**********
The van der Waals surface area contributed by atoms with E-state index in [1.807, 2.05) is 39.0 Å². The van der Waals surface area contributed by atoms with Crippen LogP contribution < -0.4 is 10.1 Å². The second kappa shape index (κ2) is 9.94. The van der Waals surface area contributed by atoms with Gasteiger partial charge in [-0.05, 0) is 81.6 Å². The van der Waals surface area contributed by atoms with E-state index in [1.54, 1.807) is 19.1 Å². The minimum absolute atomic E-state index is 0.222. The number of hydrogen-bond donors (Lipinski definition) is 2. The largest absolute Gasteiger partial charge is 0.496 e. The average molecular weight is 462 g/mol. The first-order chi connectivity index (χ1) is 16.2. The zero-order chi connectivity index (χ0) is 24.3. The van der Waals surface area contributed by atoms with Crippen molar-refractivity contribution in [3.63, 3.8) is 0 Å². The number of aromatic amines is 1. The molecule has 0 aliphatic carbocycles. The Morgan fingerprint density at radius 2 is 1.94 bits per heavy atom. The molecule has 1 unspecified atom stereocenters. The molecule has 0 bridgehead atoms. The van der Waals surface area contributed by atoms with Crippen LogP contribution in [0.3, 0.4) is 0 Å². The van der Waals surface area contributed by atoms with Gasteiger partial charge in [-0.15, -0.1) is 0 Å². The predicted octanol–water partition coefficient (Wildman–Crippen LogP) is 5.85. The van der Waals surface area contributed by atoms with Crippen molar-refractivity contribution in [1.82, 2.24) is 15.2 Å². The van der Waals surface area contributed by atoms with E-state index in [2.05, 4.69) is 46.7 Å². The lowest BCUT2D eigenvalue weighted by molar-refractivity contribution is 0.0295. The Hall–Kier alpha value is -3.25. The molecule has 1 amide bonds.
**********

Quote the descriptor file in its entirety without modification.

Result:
The van der Waals surface area contributed by atoms with E-state index in [1.807, 2.05) is 39.0 Å². The van der Waals surface area contributed by atoms with Crippen LogP contribution < -0.4 is 10.1 Å². The second kappa shape index (κ2) is 9.94. The van der Waals surface area contributed by atoms with Gasteiger partial charge in [-0.05, 0) is 81.6 Å². The van der Waals surface area contributed by atoms with E-state index in [1.54, 1.807) is 19.1 Å². The minimum absolute atomic E-state index is 0.222. The number of hydrogen-bond donors (Lipinski definition) is 2. The largest absolute Gasteiger partial charge is 0.496 e. The average molecular weight is 462 g/mol. The first-order chi connectivity index (χ1) is 16.2. The zero-order chi connectivity index (χ0) is 24.3. The van der Waals surface area contributed by atoms with Crippen molar-refractivity contribution in [3.63, 3.8) is 0 Å². The number of aromatic amines is 1. The molecule has 0 aliphatic carbocycles. The Morgan fingerprint density at radius 2 is 1.94 bits per heavy atom. The molecule has 1 unspecified atom stereocenters. The molecule has 0 bridgehead atoms. The van der Waals surface area contributed by atoms with Crippen LogP contribution in [0.3, 0.4) is 0 Å². The van der Waals surface area contributed by atoms with Gasteiger partial charge in [-0.15, -0.1) is 0 Å². The predicted octanol–water partition coefficient (Wildman–Crippen LogP) is 5.85. The van der Waals surface area contributed by atoms with Crippen molar-refractivity contribution in [1.82, 2.24) is 15.2 Å². The van der Waals surface area contributed by atoms with E-state index in [2.05, 4.69) is 46.7 Å². The lowest BCUT2D eigenvalue weighted by molar-refractivity contribution is 0.0295. The Hall–Kier alpha value is -3.25. The molecule has 1 amide bonds.